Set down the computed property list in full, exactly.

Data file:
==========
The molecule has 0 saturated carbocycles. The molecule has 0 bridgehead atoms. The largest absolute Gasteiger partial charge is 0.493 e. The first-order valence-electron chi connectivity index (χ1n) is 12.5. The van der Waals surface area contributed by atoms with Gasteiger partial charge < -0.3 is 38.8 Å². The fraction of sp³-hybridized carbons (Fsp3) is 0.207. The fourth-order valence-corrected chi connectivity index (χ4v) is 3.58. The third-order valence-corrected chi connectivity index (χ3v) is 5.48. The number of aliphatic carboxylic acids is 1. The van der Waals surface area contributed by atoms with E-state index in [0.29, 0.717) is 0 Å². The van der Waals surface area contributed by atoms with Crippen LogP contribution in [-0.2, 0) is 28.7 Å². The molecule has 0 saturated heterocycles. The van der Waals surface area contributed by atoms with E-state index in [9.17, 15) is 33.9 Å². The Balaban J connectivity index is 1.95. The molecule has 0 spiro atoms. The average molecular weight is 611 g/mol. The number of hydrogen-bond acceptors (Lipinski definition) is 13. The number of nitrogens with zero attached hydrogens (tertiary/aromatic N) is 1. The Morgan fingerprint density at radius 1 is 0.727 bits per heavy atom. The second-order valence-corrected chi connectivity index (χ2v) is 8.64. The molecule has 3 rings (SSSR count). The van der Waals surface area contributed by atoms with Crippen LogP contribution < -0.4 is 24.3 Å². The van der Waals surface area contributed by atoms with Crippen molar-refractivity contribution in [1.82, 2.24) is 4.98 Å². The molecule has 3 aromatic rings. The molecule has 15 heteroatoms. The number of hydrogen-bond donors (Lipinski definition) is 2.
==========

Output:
The molecule has 0 saturated carbocycles. The molecule has 0 bridgehead atoms. The largest absolute Gasteiger partial charge is 0.493 e. The first-order valence-electron chi connectivity index (χ1n) is 12.5. The van der Waals surface area contributed by atoms with Gasteiger partial charge < -0.3 is 38.8 Å². The fraction of sp³-hybridized carbons (Fsp3) is 0.207. The fourth-order valence-corrected chi connectivity index (χ4v) is 3.58. The third-order valence-corrected chi connectivity index (χ3v) is 5.48. The number of aliphatic carboxylic acids is 1. The van der Waals surface area contributed by atoms with E-state index in [0.29, 0.717) is 0 Å². The van der Waals surface area contributed by atoms with Crippen LogP contribution in [-0.2, 0) is 28.7 Å². The molecule has 0 saturated heterocycles. The van der Waals surface area contributed by atoms with E-state index in [9.17, 15) is 33.9 Å². The Balaban J connectivity index is 1.95. The molecule has 0 spiro atoms. The average molecular weight is 611 g/mol. The number of hydrogen-bond acceptors (Lipinski definition) is 13. The number of nitrogens with zero attached hydrogens (tertiary/aromatic N) is 1. The Morgan fingerprint density at radius 1 is 0.727 bits per heavy atom. The second-order valence-corrected chi connectivity index (χ2v) is 8.64. The molecule has 3 rings (SSSR count). The van der Waals surface area contributed by atoms with Crippen LogP contribution < -0.4 is 24.3 Å². The van der Waals surface area contributed by atoms with Crippen molar-refractivity contribution in [1.82, 2.24) is 4.98 Å². The molecule has 3 aromatic rings. The molecule has 15 heteroatoms. The number of hydrogen-bond donors (Lipinski definition) is 2.